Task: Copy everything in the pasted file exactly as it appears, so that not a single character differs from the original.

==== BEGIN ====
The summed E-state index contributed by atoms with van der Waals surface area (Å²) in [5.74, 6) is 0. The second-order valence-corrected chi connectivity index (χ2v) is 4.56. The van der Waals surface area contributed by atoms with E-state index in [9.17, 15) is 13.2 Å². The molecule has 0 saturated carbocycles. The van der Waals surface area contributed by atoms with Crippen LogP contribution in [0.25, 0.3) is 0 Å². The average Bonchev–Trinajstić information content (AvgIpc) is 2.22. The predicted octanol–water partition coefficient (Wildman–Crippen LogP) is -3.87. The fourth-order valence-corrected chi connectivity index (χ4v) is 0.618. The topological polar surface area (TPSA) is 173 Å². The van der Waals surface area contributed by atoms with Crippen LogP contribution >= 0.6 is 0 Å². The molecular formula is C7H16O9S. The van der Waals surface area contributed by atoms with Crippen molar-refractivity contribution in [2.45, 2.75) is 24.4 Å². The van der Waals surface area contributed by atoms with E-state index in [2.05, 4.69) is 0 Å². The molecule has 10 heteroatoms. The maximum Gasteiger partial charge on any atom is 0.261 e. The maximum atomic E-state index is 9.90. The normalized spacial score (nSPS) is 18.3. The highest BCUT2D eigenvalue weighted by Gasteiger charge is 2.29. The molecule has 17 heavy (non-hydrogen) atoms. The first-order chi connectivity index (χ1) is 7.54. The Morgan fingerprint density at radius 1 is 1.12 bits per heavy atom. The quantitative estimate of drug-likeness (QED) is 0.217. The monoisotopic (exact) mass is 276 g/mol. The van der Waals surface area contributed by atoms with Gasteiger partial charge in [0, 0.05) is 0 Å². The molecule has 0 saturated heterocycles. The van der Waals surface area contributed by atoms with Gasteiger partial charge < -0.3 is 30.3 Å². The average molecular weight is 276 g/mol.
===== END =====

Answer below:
The summed E-state index contributed by atoms with van der Waals surface area (Å²) in [5.74, 6) is 0. The second-order valence-corrected chi connectivity index (χ2v) is 4.56. The van der Waals surface area contributed by atoms with E-state index in [9.17, 15) is 13.2 Å². The molecule has 0 saturated carbocycles. The van der Waals surface area contributed by atoms with Crippen LogP contribution in [0.25, 0.3) is 0 Å². The average Bonchev–Trinajstić information content (AvgIpc) is 2.22. The predicted octanol–water partition coefficient (Wildman–Crippen LogP) is -3.87. The fourth-order valence-corrected chi connectivity index (χ4v) is 0.618. The topological polar surface area (TPSA) is 173 Å². The van der Waals surface area contributed by atoms with Crippen LogP contribution >= 0.6 is 0 Å². The molecular formula is C7H16O9S. The van der Waals surface area contributed by atoms with Crippen molar-refractivity contribution in [2.45, 2.75) is 24.4 Å². The van der Waals surface area contributed by atoms with E-state index in [2.05, 4.69) is 0 Å². The molecule has 10 heteroatoms. The maximum Gasteiger partial charge on any atom is 0.261 e. The maximum atomic E-state index is 9.90. The normalized spacial score (nSPS) is 18.3. The highest BCUT2D eigenvalue weighted by Gasteiger charge is 2.29. The molecule has 17 heavy (non-hydrogen) atoms. The first-order chi connectivity index (χ1) is 7.54. The Morgan fingerprint density at radius 1 is 1.12 bits per heavy atom. The quantitative estimate of drug-likeness (QED) is 0.217. The monoisotopic (exact) mass is 276 g/mol. The van der Waals surface area contributed by atoms with Gasteiger partial charge in [0, 0.05) is 0 Å². The molecule has 0 saturated heterocycles. The van der Waals surface area contributed by atoms with Gasteiger partial charge < -0.3 is 30.3 Å². The average molecular weight is 276 g/mol.